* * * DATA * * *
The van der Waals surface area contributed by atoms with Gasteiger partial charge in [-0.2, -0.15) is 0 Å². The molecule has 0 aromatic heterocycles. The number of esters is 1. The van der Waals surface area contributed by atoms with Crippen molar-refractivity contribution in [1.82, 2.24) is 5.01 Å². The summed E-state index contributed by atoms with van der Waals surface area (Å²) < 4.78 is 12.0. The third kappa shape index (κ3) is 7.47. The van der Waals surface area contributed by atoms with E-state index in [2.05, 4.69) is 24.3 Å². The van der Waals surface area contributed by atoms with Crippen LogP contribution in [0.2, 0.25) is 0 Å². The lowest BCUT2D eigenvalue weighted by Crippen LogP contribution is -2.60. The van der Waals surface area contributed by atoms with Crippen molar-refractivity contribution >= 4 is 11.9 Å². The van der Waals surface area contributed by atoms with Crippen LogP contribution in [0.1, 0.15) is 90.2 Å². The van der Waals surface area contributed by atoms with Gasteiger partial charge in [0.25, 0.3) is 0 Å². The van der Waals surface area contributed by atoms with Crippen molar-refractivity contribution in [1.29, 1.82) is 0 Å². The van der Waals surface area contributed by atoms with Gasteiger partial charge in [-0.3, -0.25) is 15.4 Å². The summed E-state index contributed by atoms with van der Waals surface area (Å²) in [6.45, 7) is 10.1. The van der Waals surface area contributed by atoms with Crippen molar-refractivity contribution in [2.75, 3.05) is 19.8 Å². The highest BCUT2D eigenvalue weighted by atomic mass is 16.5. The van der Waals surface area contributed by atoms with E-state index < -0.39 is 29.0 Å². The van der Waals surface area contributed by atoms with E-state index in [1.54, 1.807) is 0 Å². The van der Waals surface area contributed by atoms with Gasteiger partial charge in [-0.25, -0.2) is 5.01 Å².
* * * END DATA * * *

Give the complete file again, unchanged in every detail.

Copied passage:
The van der Waals surface area contributed by atoms with Gasteiger partial charge in [-0.2, -0.15) is 0 Å². The molecule has 0 aromatic heterocycles. The number of esters is 1. The van der Waals surface area contributed by atoms with Crippen molar-refractivity contribution in [1.82, 2.24) is 5.01 Å². The summed E-state index contributed by atoms with van der Waals surface area (Å²) < 4.78 is 12.0. The third kappa shape index (κ3) is 7.47. The van der Waals surface area contributed by atoms with E-state index in [2.05, 4.69) is 24.3 Å². The van der Waals surface area contributed by atoms with Crippen LogP contribution in [0.2, 0.25) is 0 Å². The lowest BCUT2D eigenvalue weighted by Crippen LogP contribution is -2.60. The van der Waals surface area contributed by atoms with Crippen molar-refractivity contribution >= 4 is 11.9 Å². The van der Waals surface area contributed by atoms with Crippen LogP contribution in [0.1, 0.15) is 90.2 Å². The van der Waals surface area contributed by atoms with Gasteiger partial charge in [0.25, 0.3) is 0 Å². The van der Waals surface area contributed by atoms with Crippen molar-refractivity contribution in [1.29, 1.82) is 0 Å². The van der Waals surface area contributed by atoms with Gasteiger partial charge in [-0.3, -0.25) is 15.4 Å². The summed E-state index contributed by atoms with van der Waals surface area (Å²) in [6.45, 7) is 10.1. The van der Waals surface area contributed by atoms with Crippen molar-refractivity contribution in [2.75, 3.05) is 19.8 Å². The highest BCUT2D eigenvalue weighted by atomic mass is 16.5. The van der Waals surface area contributed by atoms with E-state index < -0.39 is 29.0 Å². The van der Waals surface area contributed by atoms with E-state index in [1.54, 1.807) is 0 Å². The van der Waals surface area contributed by atoms with Gasteiger partial charge in [-0.25, -0.2) is 5.01 Å².